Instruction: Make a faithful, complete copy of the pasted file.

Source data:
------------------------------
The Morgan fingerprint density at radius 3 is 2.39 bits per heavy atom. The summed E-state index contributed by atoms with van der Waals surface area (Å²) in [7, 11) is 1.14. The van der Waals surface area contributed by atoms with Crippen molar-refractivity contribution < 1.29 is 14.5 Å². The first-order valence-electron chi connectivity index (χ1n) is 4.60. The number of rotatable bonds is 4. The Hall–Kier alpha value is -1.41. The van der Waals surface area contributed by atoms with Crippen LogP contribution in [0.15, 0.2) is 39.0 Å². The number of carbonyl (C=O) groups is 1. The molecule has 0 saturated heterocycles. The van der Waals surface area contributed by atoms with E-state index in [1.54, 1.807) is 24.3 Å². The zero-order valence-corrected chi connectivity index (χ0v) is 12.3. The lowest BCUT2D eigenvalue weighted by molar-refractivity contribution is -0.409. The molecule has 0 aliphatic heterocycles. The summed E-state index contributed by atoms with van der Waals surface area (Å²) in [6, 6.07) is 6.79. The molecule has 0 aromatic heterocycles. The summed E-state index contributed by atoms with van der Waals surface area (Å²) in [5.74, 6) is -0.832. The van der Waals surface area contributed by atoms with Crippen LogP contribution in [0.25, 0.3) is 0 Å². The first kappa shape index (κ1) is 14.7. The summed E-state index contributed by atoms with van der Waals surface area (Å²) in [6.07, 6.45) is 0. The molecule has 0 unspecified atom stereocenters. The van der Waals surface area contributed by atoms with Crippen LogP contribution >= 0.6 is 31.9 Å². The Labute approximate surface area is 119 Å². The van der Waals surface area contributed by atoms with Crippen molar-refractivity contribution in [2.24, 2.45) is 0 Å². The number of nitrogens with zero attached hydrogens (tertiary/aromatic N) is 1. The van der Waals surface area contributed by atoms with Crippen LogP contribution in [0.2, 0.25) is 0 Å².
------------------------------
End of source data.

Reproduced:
The Morgan fingerprint density at radius 3 is 2.39 bits per heavy atom. The summed E-state index contributed by atoms with van der Waals surface area (Å²) in [7, 11) is 1.14. The van der Waals surface area contributed by atoms with Crippen molar-refractivity contribution < 1.29 is 14.5 Å². The first-order valence-electron chi connectivity index (χ1n) is 4.60. The number of rotatable bonds is 4. The Hall–Kier alpha value is -1.41. The van der Waals surface area contributed by atoms with Crippen LogP contribution in [0.15, 0.2) is 39.0 Å². The number of carbonyl (C=O) groups is 1. The molecule has 0 saturated heterocycles. The van der Waals surface area contributed by atoms with E-state index in [1.54, 1.807) is 24.3 Å². The zero-order valence-corrected chi connectivity index (χ0v) is 12.3. The lowest BCUT2D eigenvalue weighted by molar-refractivity contribution is -0.409. The molecule has 0 aliphatic heterocycles. The summed E-state index contributed by atoms with van der Waals surface area (Å²) in [6, 6.07) is 6.79. The molecule has 0 aromatic heterocycles. The summed E-state index contributed by atoms with van der Waals surface area (Å²) in [5.74, 6) is -0.832. The van der Waals surface area contributed by atoms with Crippen LogP contribution in [0.25, 0.3) is 0 Å². The first kappa shape index (κ1) is 14.7. The summed E-state index contributed by atoms with van der Waals surface area (Å²) in [6.07, 6.45) is 0. The molecule has 0 unspecified atom stereocenters. The van der Waals surface area contributed by atoms with Crippen LogP contribution >= 0.6 is 31.9 Å². The Labute approximate surface area is 119 Å². The van der Waals surface area contributed by atoms with Crippen molar-refractivity contribution in [2.24, 2.45) is 0 Å². The number of nitrogens with zero attached hydrogens (tertiary/aromatic N) is 1. The van der Waals surface area contributed by atoms with Crippen LogP contribution in [0.2, 0.25) is 0 Å².